W. E. B. Dubois Niagara Movement

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The group 's success in legalizing rights and enacting laws for African Americans can be traced back to its members influential members, including, W.E.B Du Bois, Thurgood Marshall, Mary White Ovington, Oswald Garrison Villard, James W. Johnson, Benjamin Hooks, and many others. “W.E.B Du Bois, was an African American civil rights activist, leader, Pan-Africanist, sociologist, educator, historian, writer, editor, poet, and scholar” (NAACP.ORG). Du Bois was best known for his work with the NAACP, as director and publicity and research for the group. Throughout his role in the NAACP, he contributed towards founding the Niagara Movement, which was “an African American protest group of scholars and professionals” (NAACP.ORG). Du Bois also took part in writing The Crisis, a journal of 1910 (Revisor, Manly) which spoke publicly about the issues having to do with racism, targeting both African Americans and whites.…show more content…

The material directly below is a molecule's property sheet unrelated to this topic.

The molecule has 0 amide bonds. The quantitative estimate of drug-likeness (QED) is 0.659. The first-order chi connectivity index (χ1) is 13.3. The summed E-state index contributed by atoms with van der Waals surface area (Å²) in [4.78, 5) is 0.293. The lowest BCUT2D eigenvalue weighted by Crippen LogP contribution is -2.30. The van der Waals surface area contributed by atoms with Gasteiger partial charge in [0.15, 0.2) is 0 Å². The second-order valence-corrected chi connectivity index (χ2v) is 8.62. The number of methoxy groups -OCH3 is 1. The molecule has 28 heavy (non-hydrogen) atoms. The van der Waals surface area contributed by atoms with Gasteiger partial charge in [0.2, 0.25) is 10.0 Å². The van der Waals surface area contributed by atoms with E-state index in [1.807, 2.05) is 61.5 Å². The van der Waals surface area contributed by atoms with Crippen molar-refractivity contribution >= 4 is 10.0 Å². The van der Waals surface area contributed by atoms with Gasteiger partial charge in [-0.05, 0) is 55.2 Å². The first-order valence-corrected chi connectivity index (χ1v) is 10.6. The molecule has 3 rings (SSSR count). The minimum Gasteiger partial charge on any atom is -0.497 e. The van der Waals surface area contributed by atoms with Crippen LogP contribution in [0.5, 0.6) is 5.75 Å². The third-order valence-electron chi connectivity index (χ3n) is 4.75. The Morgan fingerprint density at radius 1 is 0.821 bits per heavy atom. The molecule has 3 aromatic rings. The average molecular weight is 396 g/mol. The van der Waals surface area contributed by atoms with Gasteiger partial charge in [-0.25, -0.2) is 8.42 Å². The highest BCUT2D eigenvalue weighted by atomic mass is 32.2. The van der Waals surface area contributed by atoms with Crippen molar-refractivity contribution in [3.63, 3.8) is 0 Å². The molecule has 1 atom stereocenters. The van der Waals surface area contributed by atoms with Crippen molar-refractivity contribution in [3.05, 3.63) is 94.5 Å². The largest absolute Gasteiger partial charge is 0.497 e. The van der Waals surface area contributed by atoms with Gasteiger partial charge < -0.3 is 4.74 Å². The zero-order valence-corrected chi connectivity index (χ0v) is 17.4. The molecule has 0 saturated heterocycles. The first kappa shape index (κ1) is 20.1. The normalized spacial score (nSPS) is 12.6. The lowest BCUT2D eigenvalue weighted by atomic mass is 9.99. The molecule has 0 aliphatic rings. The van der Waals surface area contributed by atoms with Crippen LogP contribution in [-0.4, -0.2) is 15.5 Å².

W.E.B. DuBois.) “The magazine included articles about lynchings, meetings of African American and Pan-African congresses, poetry, reviews, translations, and short stories.” (Revisor, Manly,). Another influential individual for the NAACP and the Civil Rights movement, was Thurgood Marshall, a supreme court justice. Marshall is best known for his court cases, including the Brown vs. Board of Topeka, a victory where Marshall was observed to have changed the course of education for African Americans by breaking free from the system of “separate but equal.” Marshall also established the Legal Defense and Education Fund (LDF), which contributed towards the desegregation in public school systems (McCaffrey, Paul. Thurgood Marshall). Mary White Ovington was deeply involved with the NAACP, due to her background with women’s suffrage and the abolitionist movement. She was a socialist, suffragette, unitarian, journalist, and a co-founder of the NAACP

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